Athletic trainers in occupational health are in charge of helping employees in industrial settings work at their full capacity, which in turn improves productivity for the company. Responsibilities for the athletic trainer include knowing the company’s job requirements and the safety issues that accompany them, making sure employees have proper protective equipment, helping employees through rehabilitation and return-to-duty, and communicating with the right administrators in the case of employee incident.
Similar to military athletic trainers, those who work in occupational health have a variety of settings to choose from. Tracy Jo Hubbard, ATC, CEAS, attended to workers in a General Motors plant and then served as Program Manager for the Injury Care Program at the Michigan Department for Corrections for several years. As part of this experience, Hubbard designed fitness programs for employees, provided treatment for acute and emergency injuries, and helped employees decide on medical care options when necessary.
“The main difference in industrial athletic training is the setting we work in and the people we work with,” Hubbard wrote in an April 2011 Training & Conditioning article about her time with the Michigan Department for Corrections. “Our clients aren’t athletes per se, but their jobs are often physically demanding, and I’ve found this setting is a tremendous opportunity for athletic trainers to use our sports medicine knowledge.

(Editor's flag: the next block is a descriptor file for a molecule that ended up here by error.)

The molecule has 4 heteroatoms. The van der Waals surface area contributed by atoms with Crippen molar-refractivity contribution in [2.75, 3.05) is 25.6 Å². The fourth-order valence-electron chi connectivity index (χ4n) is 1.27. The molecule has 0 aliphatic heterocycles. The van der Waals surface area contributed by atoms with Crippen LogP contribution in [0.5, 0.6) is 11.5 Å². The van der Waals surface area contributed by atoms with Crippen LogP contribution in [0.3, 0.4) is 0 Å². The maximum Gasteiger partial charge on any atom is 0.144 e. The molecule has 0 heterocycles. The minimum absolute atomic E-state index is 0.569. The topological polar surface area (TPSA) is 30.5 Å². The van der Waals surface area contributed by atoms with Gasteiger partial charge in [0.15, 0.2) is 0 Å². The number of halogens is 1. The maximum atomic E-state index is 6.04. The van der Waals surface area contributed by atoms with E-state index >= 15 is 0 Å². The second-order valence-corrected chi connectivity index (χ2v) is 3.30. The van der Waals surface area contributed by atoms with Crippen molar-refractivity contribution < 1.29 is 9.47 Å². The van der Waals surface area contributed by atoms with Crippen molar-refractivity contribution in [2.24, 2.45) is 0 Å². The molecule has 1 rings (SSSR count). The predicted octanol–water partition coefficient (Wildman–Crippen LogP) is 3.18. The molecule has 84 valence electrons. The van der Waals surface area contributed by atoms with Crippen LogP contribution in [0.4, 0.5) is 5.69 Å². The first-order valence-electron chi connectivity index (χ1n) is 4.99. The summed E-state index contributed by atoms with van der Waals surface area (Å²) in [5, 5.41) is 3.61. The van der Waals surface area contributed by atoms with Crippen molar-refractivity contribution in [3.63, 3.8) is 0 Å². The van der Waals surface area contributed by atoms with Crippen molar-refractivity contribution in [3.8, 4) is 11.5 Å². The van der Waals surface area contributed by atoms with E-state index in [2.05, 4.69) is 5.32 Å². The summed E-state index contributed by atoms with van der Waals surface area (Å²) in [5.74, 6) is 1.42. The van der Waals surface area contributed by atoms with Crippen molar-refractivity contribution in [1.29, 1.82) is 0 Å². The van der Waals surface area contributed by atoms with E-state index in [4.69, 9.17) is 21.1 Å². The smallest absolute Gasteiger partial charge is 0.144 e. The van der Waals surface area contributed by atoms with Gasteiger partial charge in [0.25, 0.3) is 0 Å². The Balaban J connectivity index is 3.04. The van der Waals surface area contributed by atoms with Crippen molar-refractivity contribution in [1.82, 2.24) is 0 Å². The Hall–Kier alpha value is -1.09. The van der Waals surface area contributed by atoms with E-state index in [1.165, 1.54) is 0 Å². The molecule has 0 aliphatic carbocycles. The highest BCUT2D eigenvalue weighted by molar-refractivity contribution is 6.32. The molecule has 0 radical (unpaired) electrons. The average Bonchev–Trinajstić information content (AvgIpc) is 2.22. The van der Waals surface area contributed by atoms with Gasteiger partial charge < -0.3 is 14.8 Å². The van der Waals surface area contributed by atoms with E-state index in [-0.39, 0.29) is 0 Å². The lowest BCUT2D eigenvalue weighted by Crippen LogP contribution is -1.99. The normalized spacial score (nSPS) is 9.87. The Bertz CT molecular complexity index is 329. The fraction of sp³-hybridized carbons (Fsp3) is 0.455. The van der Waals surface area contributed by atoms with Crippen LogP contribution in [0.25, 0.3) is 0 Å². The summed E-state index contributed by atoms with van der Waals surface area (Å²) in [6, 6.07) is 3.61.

“But we don’t necessarily work with injured workers all the time,” she continued. “My job also entails things like making workstation setup suggestions for a safer and more ergonomically friendly area for the worker.”
Athletic trainers who work in the performing arts provide care to dancers, musicians, and vocalists, among others. They have to understand the type of performing art that they are working in and how it impacts the artist. Common responsibilities include teaching appropriate core and postural control exercises; understanding the risks and demands of rehearsing, performing, and touring; and evaluating/conducting training programs that are specific to each artist’s skill.